After my experience from the previous events I decided to use Locus on a different device than I use for calling/texting etc. It’s quite impractical to remove the phone from the holder every time I make a call and also the device quite suffers from being at mercy of the weather. That’s why this time I launched an older spare phone, uninstalled everything from it, left only Locus + BRouter. Turning it to the “aircraft” mode with wifi off the phone was holding charge for an incredible time – it was no problem to ride over 100 km without need to plug it in a powerbank. Despite this I recommend to take it with you for the case the battery runs out just in time you need to find accommodation at night.
My experiences from previous cycling events also inspired me to build a special mobile holder on a handlebar bag. A phone packed in a common closed holder often suffers overheating on sunny days, restarts itself or stops working at all. It’s also handy to place the paper map next to the mobile so you don’t have to switch the screen on so often. The handlebar bag has more advantages – you can place all valuables in it – camera, money, passport etc. When you have a break, just unhook the bag and go for the coffee – nothing precious stays on your bike.
This year’s pilgrimage of our team was aimed at Fátima in Portugal, honoring the 100th anniversary of the Virgin Mary’s revelation to a few kid shepherds in this now well known place. The starting point was in a Spanish village Vega de Valcarce, placed on another pilgrim route leading to Santiago de Compostela.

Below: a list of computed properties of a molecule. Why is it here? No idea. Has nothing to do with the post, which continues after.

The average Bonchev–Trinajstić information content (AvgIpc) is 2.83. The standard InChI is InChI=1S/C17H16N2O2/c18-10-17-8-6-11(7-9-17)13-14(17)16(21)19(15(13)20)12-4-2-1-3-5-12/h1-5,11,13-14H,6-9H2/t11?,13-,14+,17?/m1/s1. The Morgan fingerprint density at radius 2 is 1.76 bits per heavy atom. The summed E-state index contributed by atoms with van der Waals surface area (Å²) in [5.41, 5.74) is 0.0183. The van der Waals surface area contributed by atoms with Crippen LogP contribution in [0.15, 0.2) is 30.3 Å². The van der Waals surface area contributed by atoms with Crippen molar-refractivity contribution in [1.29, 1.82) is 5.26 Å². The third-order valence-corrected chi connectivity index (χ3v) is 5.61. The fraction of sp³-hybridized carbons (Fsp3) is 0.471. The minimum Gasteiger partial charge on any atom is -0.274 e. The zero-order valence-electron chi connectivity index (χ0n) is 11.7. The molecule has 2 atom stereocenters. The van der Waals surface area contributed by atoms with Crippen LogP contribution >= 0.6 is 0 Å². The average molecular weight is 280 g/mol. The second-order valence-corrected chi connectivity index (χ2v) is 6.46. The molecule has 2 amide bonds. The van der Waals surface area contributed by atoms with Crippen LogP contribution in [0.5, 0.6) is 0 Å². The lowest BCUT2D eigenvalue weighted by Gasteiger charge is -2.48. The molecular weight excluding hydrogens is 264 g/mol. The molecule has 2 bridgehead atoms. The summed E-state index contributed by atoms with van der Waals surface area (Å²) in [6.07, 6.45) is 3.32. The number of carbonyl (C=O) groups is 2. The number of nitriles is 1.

An ordinary day on such a biking pilgrimage looks approximately like this: getting up at 6-7 a.m., morning routine, Holy Mass served in a nearby church or right in the place of the overnight stay (usually a gym or a similar big hall). A breakfast after the mass, prepared early in the morning by our magician cook and her assistant. Eating usually standing up in front of the hall, then getting on bikes and leaving in groups of 3-10 cyclists. The route is not planned rigidly, it’s just recommended so that the groups adjust the route as they need – visiting places of interest, landmarks, cafés and restaurants along the route is individual. Food is also individual – some have supplies from home, some eat in bistros or fastfood along the way. The only condition is to get safe and sound to the place of another overnight stay where there is the dinner ready, again prepared by our great cook (imagine you prepare meal for 120 people on a single cooker). After the dinner we share our daily experiences and shortly after that we go to sleep to gain strength for another day on a bike.
This year we slept in Vega de Valcarce, Portomarino, Santiago de Compostela, Pontevedra, Ponte de Lima, Porto, Aveira, Coimbra and Fátima. We had loads of new experiences: bike crashes, wild fires in Portugal and also incredibly beautiful views of the landscape, lots of very nice and hospitable people, and of course the spiritual atmosphere in Santiago and Fátima. See attached photos.
Greetings to all of you from a bike pilgrim